The other reason to avoid the "gotcha" game is that candidates will eventually get hired elsewhere, even the ones who don't do so well. And the pond in each discipline is quite small. Everyone will hear about the terrible interview experiences at your school, and your reputation will precede you.


When the candidate is on campus, remember that your faculty are quite literally the hosts. Nothing is worse than treating the candidate like s/he is a bother. I heard from one friend about a school that told her to catch a shuttle from the airport, left her a campus map at the hotel desk, and expected her to get herself from meeting to meeting across campus with no escort. My friend called me upon arriving and said she basically just wanted to go back home again. That school was out from the get-go. Personally, I think candidates should be provided a schedule before they arrive, picked up at the airport and brought to the hotel (one you wouldn't mind putting up a valued friend or family member), and shuttled from meeting to meeting by faculty/staff/students.


Provide the candidate with as much input into and information about their schedule as you can. Ask them who they would like to meet with and try to make it happen. If they do interdisciplinary work, arrange meetings with faculty in other departments. If they are a person of color or an LGBT person, see if you can create opportunities for them to meet faculty with similar identities and talk about the climate and community. I always encourage meetings that include students, and student-only meetings are a great opportunity for candidates to really get an unvarnished sense of the strengths and weakenesses of a school. Also, be nice and build in breaks and some alone time to wander the campus, seek out the "salary book," go to the bathroom, or just answer email. And for goodness sake, have your school pay for the hotel, meals, and airfare if you can, so the candidate doesn't have to carry a major credit card bill just to find a freakin' job.

Serving on the search committee is not for the faint of heart. It is a LOT of work. So, if you are not on the committee, do your part. Read the candidates' CVs, attend their colloquia and any small meetings that are scheduled, and provide your feedback on the candidates. It is one of the best investments you can make, as you are helping to select your future colleagues while creating the initial impression that they will bring to campus when they come. You may also make some friends and meet future collaborators, whether the candidates become your colleagues or not.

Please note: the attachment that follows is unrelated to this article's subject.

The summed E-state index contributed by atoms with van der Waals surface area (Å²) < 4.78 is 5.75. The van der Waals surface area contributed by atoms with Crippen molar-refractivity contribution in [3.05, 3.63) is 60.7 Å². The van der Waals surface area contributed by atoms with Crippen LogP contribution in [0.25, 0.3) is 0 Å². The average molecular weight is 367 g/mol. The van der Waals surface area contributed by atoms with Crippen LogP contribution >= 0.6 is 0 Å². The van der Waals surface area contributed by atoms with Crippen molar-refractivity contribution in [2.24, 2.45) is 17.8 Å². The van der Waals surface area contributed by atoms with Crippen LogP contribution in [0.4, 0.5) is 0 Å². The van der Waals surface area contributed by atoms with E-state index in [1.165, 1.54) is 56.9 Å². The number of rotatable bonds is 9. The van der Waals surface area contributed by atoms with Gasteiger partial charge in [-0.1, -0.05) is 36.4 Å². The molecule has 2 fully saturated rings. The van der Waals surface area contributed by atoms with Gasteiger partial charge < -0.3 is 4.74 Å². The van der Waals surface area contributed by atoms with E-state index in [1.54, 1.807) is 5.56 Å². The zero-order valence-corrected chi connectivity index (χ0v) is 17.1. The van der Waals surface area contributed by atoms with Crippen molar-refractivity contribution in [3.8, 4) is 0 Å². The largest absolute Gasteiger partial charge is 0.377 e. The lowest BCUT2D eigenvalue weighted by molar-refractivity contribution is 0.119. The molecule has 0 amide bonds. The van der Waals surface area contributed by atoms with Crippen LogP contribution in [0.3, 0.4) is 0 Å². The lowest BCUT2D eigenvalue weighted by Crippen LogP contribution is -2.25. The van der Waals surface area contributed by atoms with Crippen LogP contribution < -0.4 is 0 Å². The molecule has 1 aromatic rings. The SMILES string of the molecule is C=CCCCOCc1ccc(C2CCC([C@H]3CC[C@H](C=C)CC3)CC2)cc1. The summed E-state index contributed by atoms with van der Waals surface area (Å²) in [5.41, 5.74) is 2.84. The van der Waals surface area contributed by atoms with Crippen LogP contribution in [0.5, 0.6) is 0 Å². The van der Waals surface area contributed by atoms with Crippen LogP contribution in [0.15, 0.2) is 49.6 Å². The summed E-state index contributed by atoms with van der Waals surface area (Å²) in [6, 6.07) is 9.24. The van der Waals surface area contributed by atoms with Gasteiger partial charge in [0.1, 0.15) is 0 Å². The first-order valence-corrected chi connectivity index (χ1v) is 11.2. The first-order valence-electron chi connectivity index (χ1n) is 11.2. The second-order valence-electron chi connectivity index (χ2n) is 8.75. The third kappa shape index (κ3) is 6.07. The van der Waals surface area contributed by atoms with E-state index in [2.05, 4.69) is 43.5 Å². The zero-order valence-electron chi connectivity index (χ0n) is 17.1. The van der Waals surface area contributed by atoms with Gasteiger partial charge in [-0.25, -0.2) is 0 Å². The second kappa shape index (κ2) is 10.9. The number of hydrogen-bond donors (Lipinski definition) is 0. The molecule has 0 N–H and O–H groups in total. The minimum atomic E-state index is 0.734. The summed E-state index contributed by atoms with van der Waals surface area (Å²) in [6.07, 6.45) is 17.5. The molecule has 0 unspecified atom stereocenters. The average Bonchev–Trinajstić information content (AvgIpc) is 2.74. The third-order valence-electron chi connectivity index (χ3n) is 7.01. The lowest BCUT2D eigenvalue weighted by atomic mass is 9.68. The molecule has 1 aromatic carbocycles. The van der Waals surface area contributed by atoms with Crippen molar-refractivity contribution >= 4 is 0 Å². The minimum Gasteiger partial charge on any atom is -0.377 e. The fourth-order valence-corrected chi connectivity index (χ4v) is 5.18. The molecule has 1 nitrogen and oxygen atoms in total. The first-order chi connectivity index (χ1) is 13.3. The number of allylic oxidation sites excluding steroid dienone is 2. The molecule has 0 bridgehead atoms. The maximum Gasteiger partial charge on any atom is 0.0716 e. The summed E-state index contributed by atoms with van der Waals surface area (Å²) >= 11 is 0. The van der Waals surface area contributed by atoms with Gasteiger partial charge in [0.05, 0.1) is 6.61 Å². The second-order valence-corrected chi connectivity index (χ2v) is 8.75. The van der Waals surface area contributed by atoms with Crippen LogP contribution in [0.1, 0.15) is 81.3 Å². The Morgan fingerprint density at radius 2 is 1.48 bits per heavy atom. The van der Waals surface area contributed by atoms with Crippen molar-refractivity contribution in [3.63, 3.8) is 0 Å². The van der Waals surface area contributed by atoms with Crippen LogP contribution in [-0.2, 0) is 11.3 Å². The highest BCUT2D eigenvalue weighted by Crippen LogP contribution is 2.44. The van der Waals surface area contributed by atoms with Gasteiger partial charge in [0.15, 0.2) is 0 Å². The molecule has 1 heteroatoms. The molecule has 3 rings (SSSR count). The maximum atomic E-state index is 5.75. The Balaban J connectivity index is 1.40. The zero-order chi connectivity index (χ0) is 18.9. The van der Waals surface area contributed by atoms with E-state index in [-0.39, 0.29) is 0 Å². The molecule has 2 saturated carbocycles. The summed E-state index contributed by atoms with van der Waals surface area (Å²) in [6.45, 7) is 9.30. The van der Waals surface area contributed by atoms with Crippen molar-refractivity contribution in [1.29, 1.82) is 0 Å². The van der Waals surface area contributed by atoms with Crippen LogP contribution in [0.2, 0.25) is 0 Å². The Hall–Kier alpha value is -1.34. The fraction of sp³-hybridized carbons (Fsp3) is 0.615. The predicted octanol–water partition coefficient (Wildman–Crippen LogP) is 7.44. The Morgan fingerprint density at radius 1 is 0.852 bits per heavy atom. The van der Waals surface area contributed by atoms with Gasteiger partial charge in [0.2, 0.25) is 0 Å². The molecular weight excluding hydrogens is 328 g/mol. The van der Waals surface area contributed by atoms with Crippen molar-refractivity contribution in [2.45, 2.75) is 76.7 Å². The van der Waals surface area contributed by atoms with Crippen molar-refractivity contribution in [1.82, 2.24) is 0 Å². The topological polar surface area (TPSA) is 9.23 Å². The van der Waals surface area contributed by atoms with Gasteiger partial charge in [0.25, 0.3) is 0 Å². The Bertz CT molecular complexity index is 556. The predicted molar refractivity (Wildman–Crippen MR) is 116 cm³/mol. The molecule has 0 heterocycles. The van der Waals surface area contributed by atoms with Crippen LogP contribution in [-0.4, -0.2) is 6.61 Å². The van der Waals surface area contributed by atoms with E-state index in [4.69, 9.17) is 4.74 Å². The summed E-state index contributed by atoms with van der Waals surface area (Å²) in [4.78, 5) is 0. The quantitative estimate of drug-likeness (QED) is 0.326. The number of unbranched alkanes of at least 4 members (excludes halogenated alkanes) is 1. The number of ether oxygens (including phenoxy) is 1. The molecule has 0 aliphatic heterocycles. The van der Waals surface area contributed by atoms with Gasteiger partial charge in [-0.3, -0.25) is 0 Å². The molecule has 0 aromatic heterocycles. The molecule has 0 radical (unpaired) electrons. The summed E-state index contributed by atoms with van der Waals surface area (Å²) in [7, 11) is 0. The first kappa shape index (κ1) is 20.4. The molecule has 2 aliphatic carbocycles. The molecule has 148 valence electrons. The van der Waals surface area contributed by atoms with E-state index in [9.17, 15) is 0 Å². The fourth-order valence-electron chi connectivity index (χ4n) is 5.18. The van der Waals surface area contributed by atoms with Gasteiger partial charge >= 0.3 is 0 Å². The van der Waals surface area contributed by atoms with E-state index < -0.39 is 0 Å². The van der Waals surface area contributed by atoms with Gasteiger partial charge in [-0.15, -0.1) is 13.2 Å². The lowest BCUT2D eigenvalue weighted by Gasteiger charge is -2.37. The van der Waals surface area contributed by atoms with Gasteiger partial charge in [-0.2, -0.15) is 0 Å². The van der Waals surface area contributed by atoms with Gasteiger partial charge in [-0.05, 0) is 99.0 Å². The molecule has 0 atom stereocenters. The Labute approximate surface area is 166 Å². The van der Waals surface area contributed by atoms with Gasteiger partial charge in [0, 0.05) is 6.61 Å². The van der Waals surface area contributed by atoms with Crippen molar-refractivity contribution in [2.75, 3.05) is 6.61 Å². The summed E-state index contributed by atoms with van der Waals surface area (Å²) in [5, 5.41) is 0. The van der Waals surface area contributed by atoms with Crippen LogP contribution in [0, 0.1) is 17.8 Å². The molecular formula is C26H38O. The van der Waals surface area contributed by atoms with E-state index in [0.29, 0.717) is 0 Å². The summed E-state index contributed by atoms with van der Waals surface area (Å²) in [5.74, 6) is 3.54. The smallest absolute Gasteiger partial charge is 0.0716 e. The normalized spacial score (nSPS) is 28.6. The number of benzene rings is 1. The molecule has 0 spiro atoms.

Here's hoping we all have a great hiring season...

4 comments:

Academic said...

Good tips!

sheri said...

Here's another tip--tell them about what they should do for breakfast! I have had several places where I didn't have tomorrow's schedule ahead of time and the hotel breakfast wasn't free, so I wasn't sure if I needed to eat on my own. I've guessed wrong more than once (charged breakfast at the hotel only to find that my morning meeting included breakfast OR skipped breakfast because my morning meeting was at 7:30 and I thought for sure there would be breakfast and there wasn't). Tell candidates what they should do so they aren't stressed and hungry--such a bad start to the day.

Anonymous said...

And overlook the little stuff. On one interview I realized 5 minutes before being picked up at the hotel that the socks I had carefully packed had vanished! I sure hope the committee didn't think I meant to wear no socks!

LumpenProf said...

What you say about playing "get the candidate" is very true. I have a hard time trying to convince some of my colleagues that a job talk is not an inquisition. A search committee's goal is not just to find the best candidate, but to recruit him or her too. If you manage to piss off everyone you bring to campus, it makes the job or recruitment pretty tough.